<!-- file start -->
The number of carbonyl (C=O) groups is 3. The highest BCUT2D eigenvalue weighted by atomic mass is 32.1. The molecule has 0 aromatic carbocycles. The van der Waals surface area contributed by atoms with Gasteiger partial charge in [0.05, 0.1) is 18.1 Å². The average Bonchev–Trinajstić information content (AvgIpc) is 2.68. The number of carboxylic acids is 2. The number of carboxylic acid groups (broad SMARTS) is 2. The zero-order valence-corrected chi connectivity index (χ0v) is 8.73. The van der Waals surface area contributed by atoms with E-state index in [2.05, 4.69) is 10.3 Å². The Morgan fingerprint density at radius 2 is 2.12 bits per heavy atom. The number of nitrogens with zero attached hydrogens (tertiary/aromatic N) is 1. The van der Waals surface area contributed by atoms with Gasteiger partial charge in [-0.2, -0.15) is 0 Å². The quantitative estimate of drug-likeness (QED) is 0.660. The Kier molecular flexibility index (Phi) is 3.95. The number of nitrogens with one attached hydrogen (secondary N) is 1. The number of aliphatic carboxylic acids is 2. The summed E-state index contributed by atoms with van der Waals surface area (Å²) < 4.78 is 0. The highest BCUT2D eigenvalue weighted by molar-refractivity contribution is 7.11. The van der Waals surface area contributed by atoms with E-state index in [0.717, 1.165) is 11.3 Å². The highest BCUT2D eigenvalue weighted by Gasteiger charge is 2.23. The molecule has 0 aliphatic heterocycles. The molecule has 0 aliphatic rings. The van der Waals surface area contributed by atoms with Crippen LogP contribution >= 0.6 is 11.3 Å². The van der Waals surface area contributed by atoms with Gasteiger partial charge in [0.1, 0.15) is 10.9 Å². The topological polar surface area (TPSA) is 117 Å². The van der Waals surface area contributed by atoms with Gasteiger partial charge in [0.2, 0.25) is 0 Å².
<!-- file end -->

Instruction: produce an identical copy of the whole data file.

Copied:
The number of carbonyl (C=O) groups is 3. The highest BCUT2D eigenvalue weighted by atomic mass is 32.1. The molecule has 0 aromatic carbocycles. The van der Waals surface area contributed by atoms with Gasteiger partial charge in [0.05, 0.1) is 18.1 Å². The average Bonchev–Trinajstić information content (AvgIpc) is 2.68. The number of carboxylic acids is 2. The number of carboxylic acid groups (broad SMARTS) is 2. The zero-order valence-corrected chi connectivity index (χ0v) is 8.73. The van der Waals surface area contributed by atoms with E-state index in [2.05, 4.69) is 10.3 Å². The Morgan fingerprint density at radius 2 is 2.12 bits per heavy atom. The number of nitrogens with zero attached hydrogens (tertiary/aromatic N) is 1. The van der Waals surface area contributed by atoms with Gasteiger partial charge in [-0.2, -0.15) is 0 Å². The quantitative estimate of drug-likeness (QED) is 0.660. The Kier molecular flexibility index (Phi) is 3.95. The number of nitrogens with one attached hydrogen (secondary N) is 1. The number of aliphatic carboxylic acids is 2. The summed E-state index contributed by atoms with van der Waals surface area (Å²) < 4.78 is 0. The highest BCUT2D eigenvalue weighted by molar-refractivity contribution is 7.11. The van der Waals surface area contributed by atoms with E-state index in [0.717, 1.165) is 11.3 Å². The highest BCUT2D eigenvalue weighted by Gasteiger charge is 2.23. The molecule has 0 aliphatic heterocycles. The molecule has 0 aliphatic rings. The van der Waals surface area contributed by atoms with Crippen LogP contribution >= 0.6 is 11.3 Å². The van der Waals surface area contributed by atoms with Gasteiger partial charge in [0.1, 0.15) is 10.9 Å². The topological polar surface area (TPSA) is 117 Å². The van der Waals surface area contributed by atoms with Gasteiger partial charge in [0.2, 0.25) is 0 Å².